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Drug-Impaired Driving: The Contribution of Emerging and Undertested Drugs

Date Published
May 16, 2024

Impaired driving is often associated with alcohol use and frequently leads to accidents, injuries, and fatalities. According to the National Highway Traffic Safety Administration, one person was killed every 39 minutes in an alcohol-related crash in 2021.[1] But alcohol is not the only concern; the use of illicit drugs, legalized drugs such as cannabis, and the abuse of prescription medications may also impair a driver’s abilities. In 2022, an estimated 13.6 million people drove under the influence of illicit drugs during the prior year.[2]

In 2007, the National Safety Council (NSC) introduced testing scope and cutoff standardization for impaired driving cases and traffic fatalities to improve testing consistency. Since 2013, it has recommended that forensic toxicology labs regularly test blood for 35 of the most often encountered drugs and metabolites. Referred to as Tier I drugs (Figure 1), they are now included as a testing standard in many forensic toxicology labs.[3] Furthermore, these compounds can be detected and confirmed with commonly used analytical instrumentation.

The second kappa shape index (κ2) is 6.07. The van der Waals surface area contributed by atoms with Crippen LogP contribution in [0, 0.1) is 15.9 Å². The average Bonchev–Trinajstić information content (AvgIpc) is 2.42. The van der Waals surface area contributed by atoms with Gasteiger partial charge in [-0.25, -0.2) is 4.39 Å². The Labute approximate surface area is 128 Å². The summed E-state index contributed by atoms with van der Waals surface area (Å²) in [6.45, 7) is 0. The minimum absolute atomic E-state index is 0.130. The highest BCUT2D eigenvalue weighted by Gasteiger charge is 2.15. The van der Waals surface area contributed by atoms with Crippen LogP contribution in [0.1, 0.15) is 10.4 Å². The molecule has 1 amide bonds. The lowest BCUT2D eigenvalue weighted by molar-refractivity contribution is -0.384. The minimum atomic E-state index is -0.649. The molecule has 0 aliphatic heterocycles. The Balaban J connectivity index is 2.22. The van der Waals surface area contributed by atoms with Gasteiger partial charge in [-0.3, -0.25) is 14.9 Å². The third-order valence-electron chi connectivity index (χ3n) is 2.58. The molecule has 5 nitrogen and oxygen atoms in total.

Figure 1. List of Tier I and Tier II drugs. Tier II drugs can be both individually named drugs and classes of drugs (e.g., atypical antipsychotics).

NSC also created a second drug category with significant impairment potential, termed Tier II drugs. These drugs include emerging novel psychoactive substances, prescription drugs, and traditional drugs of abuse with limited or regional prevalence, many of which require advanced instrumentation for detection. Most laboratories test for Tier I drugs, but only test for select Tier II drugs when they are regionally relevant. Therefore, the frequency and the types of Tier II substances contributing to drug-impaired driving cases and fatal crashes is not well understood.

NIJ-funded researchers from the Center for Forensic Science Research and Education examined blood samples from over 2,500 driving under the influence of drugs (DUID) cases. The goal was to create a detailed picture of both Tier I and Tier II drugs that contribute to impaired driving cases and compare results to the NSC’s recommended testing scopes. Researchers also analyzed drug presence at various blood alcohol concentrations to assess the operational impact of different testing thresholds and stop limit testing.

What is Stop Limit Testing?